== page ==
Adaptive sampling
Inherited | Non-negative integer |
Objects | AdaptiveMesh Default Values |
---|---|
plot::Function2d | 2 |
plot::Conformal , plot::Curve2d , plot::Curve3d , plot::Cylindrical , plot::Function3d , plot::Implicit3d , plot::Polar , plot::Spherical , plot::Surface , plot::Sweep , plot::XRotate , plot::ZRotate | 0 |
plot::Rootlocus | 4 |
AdaptiveMesh = n
controls the adaptive sampling
in the numerical evaluation of functions, curves and surfaces. With n =
0, adaptive sampling is disabled. With n >
0, adaptive sampling is enabled.
The "depth" n of the adaptive sampling should be a small integer such as 0, 1, 2, or 3.
Continuous graphical objects such as function graphs, parameterized curves and surfaces are approximated by a discrete mesh of numerical points.
This mesh may be controlled by the user via the attributes Mesh
, Submesh
,
and AdaptiveMesh
. (Depending on the object, the Mesh
attribute
splits into more specific versions such us UMesh
and VMesh
for
curve and surface plots, or XMesh
, YMesh
, ZMesh
for function and implicit plots.)
First, the object is evaluated numerically on an equidistant
"initial mesh" set via the attribute Mesh
(or the more specific
versions mentioned above).
With AdaptiveMesh = 0
, the numerical data
over the initial mesh are used to render the object without any further
adaptive refinement.
With AdaptiveMesh = n
, n >
0, further numerical data are computed before
the renderer is called. In particular, the data of neighboring points
on the initial mesh are investigated. If a point is not reasonably
represented by a straight line connecting the neighboring points,
the corresponding intervals of the initial mesh are sub-divided recursively.
The adaptive mechanism descends into the sub-intervals of the initial
mesh if consecutive line segments of the discretized plot object deviate
from a straight line by a "bend angle" of more than
10 degrees. The intervals involved in such a situation are split into
halves, recursively.
The value of n should be a small integer that determines the recursive depth of the adaptive refinement. In each direction, up to 2^{n} - 1 additional points are placed between the points of the initial mesh.
If the object looks smooth on the initial mesh set via the attribute Mesh
or
its more detailed variants, the adaptive mechanism does not descend
into the intervals of the initial mesh. If there are fine structures
hidden inside these intervals, specifying AdaptiveMesh =
n
with n > 0 will not help
to improve the plot. In such a case, the initial mesh should be refined
via the appropriate attribute for the initial mesh.
On the other hand, if the initial mesh is fine enough to indicate
finer internal structures via the "max bend angle" criterion,
it is often more efficient to use AdaptiveMesh = n
than
to refine the initial mesh, because the adaptive mechanism refines
only those parts of the object that do need refinement. This effect
can be seen in Example 3.
Note: Note that increasing the recursive depth n by 1 may increase the run time by a factor of 2 for line objects (2D function graphs and curves) and by a factor of 4 for surface objects (3D function graphs and surfaces). In most cases, a small value such as n ∈ {1, 2, 3} suffices to obtain a reasonably smooth plot object. |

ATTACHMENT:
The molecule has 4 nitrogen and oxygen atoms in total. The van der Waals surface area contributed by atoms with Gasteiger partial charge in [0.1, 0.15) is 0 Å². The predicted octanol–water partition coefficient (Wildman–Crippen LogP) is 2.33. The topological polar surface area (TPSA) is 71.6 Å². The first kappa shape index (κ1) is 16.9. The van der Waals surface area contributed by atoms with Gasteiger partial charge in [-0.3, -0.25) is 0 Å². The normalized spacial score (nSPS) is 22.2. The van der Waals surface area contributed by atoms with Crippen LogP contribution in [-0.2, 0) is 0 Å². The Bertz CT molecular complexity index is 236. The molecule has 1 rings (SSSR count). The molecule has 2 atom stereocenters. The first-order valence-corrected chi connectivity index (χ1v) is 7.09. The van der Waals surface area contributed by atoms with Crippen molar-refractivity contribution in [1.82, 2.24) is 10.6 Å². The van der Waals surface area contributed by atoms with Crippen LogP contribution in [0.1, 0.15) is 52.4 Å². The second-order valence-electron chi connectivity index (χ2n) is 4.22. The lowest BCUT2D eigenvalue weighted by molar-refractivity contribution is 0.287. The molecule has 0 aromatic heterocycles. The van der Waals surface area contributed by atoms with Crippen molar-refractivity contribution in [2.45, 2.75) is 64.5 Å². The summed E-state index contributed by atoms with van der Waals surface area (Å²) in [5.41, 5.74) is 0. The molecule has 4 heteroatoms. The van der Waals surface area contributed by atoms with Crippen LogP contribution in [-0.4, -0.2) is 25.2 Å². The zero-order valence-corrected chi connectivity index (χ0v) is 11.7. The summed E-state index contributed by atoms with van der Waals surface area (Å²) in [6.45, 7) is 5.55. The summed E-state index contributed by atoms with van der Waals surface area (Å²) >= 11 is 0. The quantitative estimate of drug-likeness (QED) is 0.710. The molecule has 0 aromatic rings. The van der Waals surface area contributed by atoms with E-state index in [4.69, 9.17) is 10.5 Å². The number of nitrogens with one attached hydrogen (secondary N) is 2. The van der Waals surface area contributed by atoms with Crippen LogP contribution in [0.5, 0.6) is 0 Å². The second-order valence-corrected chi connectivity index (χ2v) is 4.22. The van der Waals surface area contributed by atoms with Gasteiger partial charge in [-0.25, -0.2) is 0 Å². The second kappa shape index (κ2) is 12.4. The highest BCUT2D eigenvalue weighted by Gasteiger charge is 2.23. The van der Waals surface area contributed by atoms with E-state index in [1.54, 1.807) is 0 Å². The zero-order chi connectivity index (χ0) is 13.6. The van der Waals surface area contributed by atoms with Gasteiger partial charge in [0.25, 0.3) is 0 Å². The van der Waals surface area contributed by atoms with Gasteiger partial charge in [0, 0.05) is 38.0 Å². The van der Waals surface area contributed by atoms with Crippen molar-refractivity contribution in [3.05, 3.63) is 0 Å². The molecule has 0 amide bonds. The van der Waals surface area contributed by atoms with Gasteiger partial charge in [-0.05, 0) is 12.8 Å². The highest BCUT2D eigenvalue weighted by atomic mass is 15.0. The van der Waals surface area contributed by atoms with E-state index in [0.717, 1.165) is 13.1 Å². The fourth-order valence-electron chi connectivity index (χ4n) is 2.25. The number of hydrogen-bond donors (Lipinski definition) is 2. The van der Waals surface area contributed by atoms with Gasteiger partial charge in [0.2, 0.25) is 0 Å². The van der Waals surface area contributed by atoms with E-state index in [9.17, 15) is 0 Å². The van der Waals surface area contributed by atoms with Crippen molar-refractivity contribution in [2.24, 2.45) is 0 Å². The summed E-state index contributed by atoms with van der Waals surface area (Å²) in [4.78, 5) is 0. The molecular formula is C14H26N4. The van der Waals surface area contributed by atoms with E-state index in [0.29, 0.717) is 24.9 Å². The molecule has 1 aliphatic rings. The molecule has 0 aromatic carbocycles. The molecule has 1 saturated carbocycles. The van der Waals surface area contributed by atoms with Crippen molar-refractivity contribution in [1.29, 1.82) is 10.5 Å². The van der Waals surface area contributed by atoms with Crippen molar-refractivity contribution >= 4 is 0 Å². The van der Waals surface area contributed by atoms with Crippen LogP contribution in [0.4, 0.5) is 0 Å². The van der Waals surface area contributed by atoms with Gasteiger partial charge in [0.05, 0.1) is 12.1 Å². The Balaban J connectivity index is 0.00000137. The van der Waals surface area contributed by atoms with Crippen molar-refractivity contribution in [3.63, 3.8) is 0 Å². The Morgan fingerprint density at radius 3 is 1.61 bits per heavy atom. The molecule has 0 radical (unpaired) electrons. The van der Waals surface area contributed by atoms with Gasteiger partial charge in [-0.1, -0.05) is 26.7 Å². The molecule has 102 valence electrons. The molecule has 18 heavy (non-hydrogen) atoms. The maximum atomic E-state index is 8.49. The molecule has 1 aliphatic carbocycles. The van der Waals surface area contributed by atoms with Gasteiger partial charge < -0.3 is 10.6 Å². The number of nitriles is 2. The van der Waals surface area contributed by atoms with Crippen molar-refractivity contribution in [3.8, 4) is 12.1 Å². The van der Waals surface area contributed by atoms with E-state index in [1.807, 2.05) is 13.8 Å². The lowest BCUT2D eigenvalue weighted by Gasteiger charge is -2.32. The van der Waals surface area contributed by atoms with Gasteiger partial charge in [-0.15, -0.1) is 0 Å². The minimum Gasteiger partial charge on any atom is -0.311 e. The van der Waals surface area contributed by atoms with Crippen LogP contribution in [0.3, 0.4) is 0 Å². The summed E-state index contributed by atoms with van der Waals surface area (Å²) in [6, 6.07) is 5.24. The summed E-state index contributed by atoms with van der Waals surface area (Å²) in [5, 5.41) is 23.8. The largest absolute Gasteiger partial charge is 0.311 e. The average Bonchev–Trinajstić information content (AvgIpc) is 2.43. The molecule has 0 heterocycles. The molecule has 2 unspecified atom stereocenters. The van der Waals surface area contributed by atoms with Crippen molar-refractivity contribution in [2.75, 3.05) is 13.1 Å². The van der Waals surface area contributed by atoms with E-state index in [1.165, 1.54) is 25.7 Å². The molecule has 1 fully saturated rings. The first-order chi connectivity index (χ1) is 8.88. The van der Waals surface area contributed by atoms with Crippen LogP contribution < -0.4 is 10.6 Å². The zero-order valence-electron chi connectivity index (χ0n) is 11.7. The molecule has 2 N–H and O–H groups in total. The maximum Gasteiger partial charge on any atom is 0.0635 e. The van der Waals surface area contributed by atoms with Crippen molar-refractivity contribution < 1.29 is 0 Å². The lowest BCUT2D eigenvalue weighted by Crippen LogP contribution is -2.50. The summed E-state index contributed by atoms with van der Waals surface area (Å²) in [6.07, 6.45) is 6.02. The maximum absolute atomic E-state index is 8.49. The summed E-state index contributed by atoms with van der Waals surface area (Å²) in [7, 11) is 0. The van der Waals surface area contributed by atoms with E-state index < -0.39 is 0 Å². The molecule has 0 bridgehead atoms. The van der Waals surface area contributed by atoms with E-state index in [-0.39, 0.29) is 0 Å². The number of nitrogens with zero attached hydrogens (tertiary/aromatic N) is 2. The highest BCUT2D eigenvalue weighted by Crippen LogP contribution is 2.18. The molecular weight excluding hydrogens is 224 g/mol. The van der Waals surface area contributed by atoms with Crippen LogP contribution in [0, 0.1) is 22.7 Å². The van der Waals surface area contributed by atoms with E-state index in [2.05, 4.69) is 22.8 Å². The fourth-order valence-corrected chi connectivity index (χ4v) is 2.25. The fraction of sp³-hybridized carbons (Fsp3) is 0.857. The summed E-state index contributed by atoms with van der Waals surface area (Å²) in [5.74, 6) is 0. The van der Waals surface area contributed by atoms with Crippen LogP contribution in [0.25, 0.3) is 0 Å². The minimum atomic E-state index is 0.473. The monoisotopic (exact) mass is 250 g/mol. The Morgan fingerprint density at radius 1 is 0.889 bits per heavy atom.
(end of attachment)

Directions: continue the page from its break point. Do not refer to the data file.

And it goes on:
Note:
Note that the adaptive algorithm for surface objects in 3D is very expensive! As an alternative to values n >
0 in |
The following function plot contains areas of high variation.
Without a specification of AdaptiveMesh
, the default
mode AdaptiveMesh = 0
is used and we clearly see
artifacts caused by the evaluation on a discrete mesh:
plot(plot::Function2d( sin(x) + exp(-5*(x - PI/2)^2)*sin(110*x)/10, x = 0..PI)):
We activate the adaptive refinement with a high level of 3:
plot(plot::Function2d( sin(x) + exp(-5*(x - PI/2)^2)*sin(110*x)/10, x = 0..PI, AdaptiveMesh = 3)):
We set the attribute PointsVisible = TRUE
so
that the points of the adaptive mesh become visible:
plot(plot::Function2d( sin(x) + exp(-5*(x - PI/2)^2)*sin(110*x)/10, x = 0..PI, AdaptiveMesh = 3, PointsVisible = TRUE)):
The default value of Mesh
does not provide a sufficient resolution
for the following spiral:
plot(plot::Curve2d([x*cos(x), x*sin(x)], x = 0..50*PI)):
Increasing the Mesh
value improves the plot:
plot(plot::Curve2d([x*cos(x), x*sin(x)], x = 0..50*PI, Mesh = 1000)):
Alternatively, adaptive plotting can be used:
plot(plot::Curve2d([x*cos(x), x*sin(x)], x = 0..50*PI, AdaptiveMesh = 3)):
In 3D the typical artifacts caused by the rectilinear initial
mesh are "dents" on surface features that are not parallel
to a parameter axis. Without a specification of AdaptiveMesh
,
the default mode AdaptiveMesh = 0
is used:
f := plot::Function3d(sin(x*y)/(abs(x*y) + 1), x = -4 .. 4, y = -4 .. 4): plot(f):
Activating the adaptive refinement, we get a much more accurate plot. However, the computation takes much longer:
plot(f, AdaptiveMesh = 2):
To see how local the refinement is, we set the attribute MeshVisible
= TRUE
so that the internal triangulation of the adaptive
mesh becomes visible:
plot(f, AdaptiveMesh = 2, MeshVisible = TRUE):
We use a non-adaptive evaluation, but refine the regular mesh
by setting Submesh
values 2^{n} -
1 that correspond to the adaptive depth n =
2 used above. The result is of a similar quality
as before:
plot(plot::Function3d(sin(x*y)/(abs(x*y) + 1), x = -4 .. 4, y = -4 .. 4, Submesh = [3, 3])):
delete f: